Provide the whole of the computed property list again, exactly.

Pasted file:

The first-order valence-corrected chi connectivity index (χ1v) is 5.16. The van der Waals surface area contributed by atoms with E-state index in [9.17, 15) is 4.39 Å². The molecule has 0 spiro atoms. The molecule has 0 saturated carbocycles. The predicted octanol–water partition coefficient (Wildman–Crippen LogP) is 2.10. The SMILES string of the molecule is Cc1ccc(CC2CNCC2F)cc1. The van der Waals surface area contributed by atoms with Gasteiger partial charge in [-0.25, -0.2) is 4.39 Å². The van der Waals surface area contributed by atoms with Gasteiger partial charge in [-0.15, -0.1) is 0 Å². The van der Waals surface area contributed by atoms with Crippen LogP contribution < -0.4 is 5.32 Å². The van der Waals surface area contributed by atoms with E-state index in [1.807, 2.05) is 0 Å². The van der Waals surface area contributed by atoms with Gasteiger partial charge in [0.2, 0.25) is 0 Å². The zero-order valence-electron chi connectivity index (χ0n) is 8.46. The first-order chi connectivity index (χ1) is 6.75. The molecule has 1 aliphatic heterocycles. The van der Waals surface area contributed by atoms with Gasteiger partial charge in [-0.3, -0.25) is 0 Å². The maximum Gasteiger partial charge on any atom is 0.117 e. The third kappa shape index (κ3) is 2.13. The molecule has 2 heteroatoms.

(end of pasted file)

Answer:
The first-order valence-corrected chi connectivity index (χ1v) is 5.16. The van der Waals surface area contributed by atoms with E-state index in [9.17, 15) is 4.39 Å². The molecule has 0 spiro atoms. The molecule has 0 saturated carbocycles. The predicted octanol–water partition coefficient (Wildman–Crippen LogP) is 2.10. The SMILES string of the molecule is Cc1ccc(CC2CNCC2F)cc1. The van der Waals surface area contributed by atoms with Gasteiger partial charge in [-0.25, -0.2) is 4.39 Å². The van der Waals surface area contributed by atoms with Gasteiger partial charge in [-0.15, -0.1) is 0 Å². The van der Waals surface area contributed by atoms with Crippen LogP contribution < -0.4 is 5.32 Å². The van der Waals surface area contributed by atoms with E-state index in [1.807, 2.05) is 0 Å². The van der Waals surface area contributed by atoms with Gasteiger partial charge in [0.2, 0.25) is 0 Å². The zero-order valence-electron chi connectivity index (χ0n) is 8.46. The first-order chi connectivity index (χ1) is 6.75. The molecule has 1 aliphatic heterocycles. The van der Waals surface area contributed by atoms with Gasteiger partial charge in [-0.3, -0.25) is 0 Å². The maximum Gasteiger partial charge on any atom is 0.117 e. The third kappa shape index (κ3) is 2.13. The molecule has 2 heteroatoms.